by Paul Goldman
Forget Red Bull: whatever tea is being sold at those (Michele) Bachmann Turner Overdrive rallies in Iowa has found a fan in George Allen – much to my surprise. With Governor McDonnell praising the debt ceiling deal brokered, in part, by Virginia Congressman Eric Cantor, and backed by a majority of GOP lawmakers, I figured Allen would, as Russell Crowe’s character said in the movie “Gladiator”, hold the line. In other words, I figured Allen would not let the Tea Party split him from the state’s most popular Republican officeholder.
Why? The old George Allen, circa 1993 and 2000, could run as the rebel against Democrats Mary Sue Terry and Chuck Robb respectively. But it is now 2012, and Allen – having been both Governor and Senator – is now no more able to pass as a plausible Tea Party Republican than could Tim Kaine claim to be an anti-establishment guy, having served as Lt. Governor, Governor and DNC chairman.
In this case, even though His Excellency the (former) Governor correctly said that the debt deal, while hardly perfect, saved the state’s AAA rating, prevented economic havoc here, didn’t raise taxes, and began cutting federal spending, Mr. Allen said he would have joined BTO and company in voting NO, had he still been in the Senate.
I don’t get it: Allen wants to join Radtke and the rest of the Donner Party? I know the legend about cannibalism in the high Sierras wasn’t proven by the latest bone findings.
Again; I write on politics, never afraid to be direct and specific (one reason I hope the kid hit a journalistic grand slam today, doing something the major national columnists have never done, as Professor Rozell and I have two national columns in two different national venues on two different political subjects published today), and it had been my prediction that Allen would avoid a NO unless he felt his street cred with Tea Party conservatives was a lot worse than the polls indicated.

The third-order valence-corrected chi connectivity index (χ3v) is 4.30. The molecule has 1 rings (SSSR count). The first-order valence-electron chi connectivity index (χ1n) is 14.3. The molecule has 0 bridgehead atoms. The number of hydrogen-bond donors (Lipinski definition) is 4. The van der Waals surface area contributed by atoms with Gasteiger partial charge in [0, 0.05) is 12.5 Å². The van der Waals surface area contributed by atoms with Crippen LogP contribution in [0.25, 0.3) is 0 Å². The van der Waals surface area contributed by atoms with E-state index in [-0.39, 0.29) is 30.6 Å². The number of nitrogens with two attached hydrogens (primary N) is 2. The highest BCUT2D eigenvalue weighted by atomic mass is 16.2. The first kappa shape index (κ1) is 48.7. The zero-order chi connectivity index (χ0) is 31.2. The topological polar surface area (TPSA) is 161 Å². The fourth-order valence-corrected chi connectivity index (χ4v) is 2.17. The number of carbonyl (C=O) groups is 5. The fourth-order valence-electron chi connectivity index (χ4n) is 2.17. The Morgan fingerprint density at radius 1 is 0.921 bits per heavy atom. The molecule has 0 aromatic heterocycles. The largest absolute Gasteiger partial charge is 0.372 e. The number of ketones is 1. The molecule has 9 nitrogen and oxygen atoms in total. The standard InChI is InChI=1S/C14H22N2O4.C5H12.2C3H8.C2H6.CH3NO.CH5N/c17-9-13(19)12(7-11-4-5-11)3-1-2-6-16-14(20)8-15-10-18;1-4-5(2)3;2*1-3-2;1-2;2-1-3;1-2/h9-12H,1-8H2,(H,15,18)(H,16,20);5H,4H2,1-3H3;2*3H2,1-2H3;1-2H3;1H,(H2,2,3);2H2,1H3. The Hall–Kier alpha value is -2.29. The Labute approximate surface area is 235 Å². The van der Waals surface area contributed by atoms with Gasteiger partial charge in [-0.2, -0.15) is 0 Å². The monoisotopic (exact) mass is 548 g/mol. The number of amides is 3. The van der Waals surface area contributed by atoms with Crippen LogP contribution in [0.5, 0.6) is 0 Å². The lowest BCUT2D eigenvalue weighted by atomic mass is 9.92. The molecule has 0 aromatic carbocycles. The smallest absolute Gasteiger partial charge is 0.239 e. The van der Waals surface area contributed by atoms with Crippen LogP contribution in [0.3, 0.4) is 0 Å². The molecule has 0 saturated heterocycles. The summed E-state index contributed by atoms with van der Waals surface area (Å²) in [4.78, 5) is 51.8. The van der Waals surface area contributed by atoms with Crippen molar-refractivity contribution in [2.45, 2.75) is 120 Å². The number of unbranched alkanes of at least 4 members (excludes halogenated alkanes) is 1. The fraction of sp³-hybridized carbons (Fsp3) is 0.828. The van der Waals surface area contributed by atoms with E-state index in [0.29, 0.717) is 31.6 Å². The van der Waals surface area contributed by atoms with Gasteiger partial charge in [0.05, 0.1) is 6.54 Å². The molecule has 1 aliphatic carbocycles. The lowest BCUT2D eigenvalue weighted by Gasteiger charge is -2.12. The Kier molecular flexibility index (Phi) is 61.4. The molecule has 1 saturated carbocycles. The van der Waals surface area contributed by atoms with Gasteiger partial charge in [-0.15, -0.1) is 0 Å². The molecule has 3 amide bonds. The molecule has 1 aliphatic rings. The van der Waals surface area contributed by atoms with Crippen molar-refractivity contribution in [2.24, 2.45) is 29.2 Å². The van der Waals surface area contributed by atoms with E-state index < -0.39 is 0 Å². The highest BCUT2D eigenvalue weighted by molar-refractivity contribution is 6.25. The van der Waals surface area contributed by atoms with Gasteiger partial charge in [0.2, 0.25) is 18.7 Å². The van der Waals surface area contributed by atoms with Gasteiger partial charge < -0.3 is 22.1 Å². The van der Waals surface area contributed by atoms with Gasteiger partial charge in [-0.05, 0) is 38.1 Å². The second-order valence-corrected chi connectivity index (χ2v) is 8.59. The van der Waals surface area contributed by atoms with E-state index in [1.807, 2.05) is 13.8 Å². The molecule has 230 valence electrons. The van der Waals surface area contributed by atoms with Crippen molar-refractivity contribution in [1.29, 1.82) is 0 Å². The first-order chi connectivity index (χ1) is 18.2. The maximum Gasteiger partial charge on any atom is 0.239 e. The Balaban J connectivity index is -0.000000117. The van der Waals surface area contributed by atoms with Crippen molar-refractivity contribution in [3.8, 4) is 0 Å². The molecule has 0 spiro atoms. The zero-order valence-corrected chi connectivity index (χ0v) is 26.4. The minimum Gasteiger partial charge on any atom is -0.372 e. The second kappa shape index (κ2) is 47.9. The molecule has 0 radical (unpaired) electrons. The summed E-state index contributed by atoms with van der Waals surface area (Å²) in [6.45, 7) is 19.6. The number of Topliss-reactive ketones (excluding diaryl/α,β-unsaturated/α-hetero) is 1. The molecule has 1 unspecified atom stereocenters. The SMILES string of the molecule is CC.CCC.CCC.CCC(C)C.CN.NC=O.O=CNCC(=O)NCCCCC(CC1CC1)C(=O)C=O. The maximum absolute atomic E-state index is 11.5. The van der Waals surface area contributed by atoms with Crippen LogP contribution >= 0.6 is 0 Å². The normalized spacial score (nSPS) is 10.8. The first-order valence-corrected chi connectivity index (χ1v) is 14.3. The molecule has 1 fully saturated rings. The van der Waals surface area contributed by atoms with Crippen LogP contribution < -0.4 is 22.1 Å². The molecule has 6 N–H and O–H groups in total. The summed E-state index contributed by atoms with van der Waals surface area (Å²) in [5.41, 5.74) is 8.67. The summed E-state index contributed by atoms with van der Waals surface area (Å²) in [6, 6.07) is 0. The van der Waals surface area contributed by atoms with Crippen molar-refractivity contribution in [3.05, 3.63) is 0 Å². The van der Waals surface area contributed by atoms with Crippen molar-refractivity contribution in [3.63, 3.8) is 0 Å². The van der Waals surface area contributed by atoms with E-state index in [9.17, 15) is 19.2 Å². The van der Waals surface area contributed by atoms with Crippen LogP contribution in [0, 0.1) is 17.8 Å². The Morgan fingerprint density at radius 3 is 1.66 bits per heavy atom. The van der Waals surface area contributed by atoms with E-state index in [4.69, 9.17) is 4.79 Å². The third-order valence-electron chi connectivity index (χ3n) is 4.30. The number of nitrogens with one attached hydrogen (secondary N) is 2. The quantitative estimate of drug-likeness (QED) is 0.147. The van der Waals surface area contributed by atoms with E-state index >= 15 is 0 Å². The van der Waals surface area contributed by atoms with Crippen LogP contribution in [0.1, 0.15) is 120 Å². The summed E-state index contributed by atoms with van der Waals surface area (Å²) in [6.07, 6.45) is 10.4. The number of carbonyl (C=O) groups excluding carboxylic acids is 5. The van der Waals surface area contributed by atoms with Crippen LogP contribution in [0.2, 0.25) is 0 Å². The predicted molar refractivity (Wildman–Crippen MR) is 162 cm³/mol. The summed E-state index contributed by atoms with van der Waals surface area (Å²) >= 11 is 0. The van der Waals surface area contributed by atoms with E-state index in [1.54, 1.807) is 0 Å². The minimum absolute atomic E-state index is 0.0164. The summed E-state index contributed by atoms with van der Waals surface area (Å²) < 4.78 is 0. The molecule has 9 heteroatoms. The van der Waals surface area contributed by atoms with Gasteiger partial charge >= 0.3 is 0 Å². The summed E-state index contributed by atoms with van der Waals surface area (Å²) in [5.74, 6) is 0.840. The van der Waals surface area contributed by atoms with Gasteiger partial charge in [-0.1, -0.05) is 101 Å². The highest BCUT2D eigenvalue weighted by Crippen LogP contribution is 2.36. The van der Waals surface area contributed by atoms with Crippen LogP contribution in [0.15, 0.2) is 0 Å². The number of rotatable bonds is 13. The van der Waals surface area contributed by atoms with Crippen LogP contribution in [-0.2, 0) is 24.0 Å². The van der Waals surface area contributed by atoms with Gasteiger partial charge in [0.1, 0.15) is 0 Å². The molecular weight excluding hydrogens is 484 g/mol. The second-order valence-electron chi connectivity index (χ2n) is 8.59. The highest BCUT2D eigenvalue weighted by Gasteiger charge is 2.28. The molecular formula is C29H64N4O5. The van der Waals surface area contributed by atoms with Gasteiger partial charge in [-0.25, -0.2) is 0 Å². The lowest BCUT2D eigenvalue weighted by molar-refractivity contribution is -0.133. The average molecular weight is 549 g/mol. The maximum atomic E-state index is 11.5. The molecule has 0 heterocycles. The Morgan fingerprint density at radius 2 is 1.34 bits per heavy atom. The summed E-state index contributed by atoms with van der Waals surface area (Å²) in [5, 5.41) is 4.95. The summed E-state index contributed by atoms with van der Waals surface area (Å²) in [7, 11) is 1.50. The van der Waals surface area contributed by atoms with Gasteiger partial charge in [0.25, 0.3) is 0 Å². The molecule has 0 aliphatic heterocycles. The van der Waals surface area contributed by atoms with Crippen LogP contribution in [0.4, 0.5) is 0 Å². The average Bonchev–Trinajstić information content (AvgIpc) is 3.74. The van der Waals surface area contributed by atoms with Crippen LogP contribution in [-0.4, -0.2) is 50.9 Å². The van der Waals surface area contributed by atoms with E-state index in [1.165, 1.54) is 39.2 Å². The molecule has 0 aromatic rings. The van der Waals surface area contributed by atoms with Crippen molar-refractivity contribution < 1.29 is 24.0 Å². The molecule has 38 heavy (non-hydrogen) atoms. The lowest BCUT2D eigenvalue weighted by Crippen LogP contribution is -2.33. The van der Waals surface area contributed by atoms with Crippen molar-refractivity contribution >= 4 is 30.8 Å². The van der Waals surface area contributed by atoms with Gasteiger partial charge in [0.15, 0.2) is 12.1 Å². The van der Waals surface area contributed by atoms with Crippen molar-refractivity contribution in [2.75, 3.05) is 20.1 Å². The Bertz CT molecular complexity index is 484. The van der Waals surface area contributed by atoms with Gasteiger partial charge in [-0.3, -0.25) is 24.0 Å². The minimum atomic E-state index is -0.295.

Admittedly, Allen’s NO stance mirrors that of almost every other major candidate challenging for a GOP Senate nomination in 2012 GOP and several vulnerable Democratic incumbents. It is also the seemingly “safe” position, since it covers you on the Bachmann right, which is a huge factor in the GOP primaries.
But Virginia presented a special case, as Governor McDonnell shrewdly realized. Due to our state economy’s heavy reliance on federal spending, McDonnell understands the importance of Uncle Sam not only to our brave soldiers in Tidewater, but to civilians in Northern Virginia — an area, by the way, that can guarantee a GOP win in a statewide race should it back or at least not savage a Republican nominee. Alternatively, NOVA can mean a near-certain loss for Allen, if it goes the other way in a race against a guy like Kaine.
What I don’t get about Allen’s stance is this: Governor McDonnell is the role model for Republicans in Virginia on how to be a popular GOPER. The man is 24/7 about protecting his image, and I mean that as a political compliment; this is politics after all, and perceptions matter a lot more than we all like to admit.
Allen is up by 60% against Radtke and the rest of the Donner Party.
McDonnell gave Allen a big opening in the middle. But Allen didn’t take it.
Allen’s missed opportunity is a big win for Kaine, who is now a growing favorite to win in 2012.
Of course, Allen isn’t a sure loser by any means. However, if Allen really intends to run as a Tea Party Hero, he is going to find even John Hancock and Sam Adams backing Tim Kaine.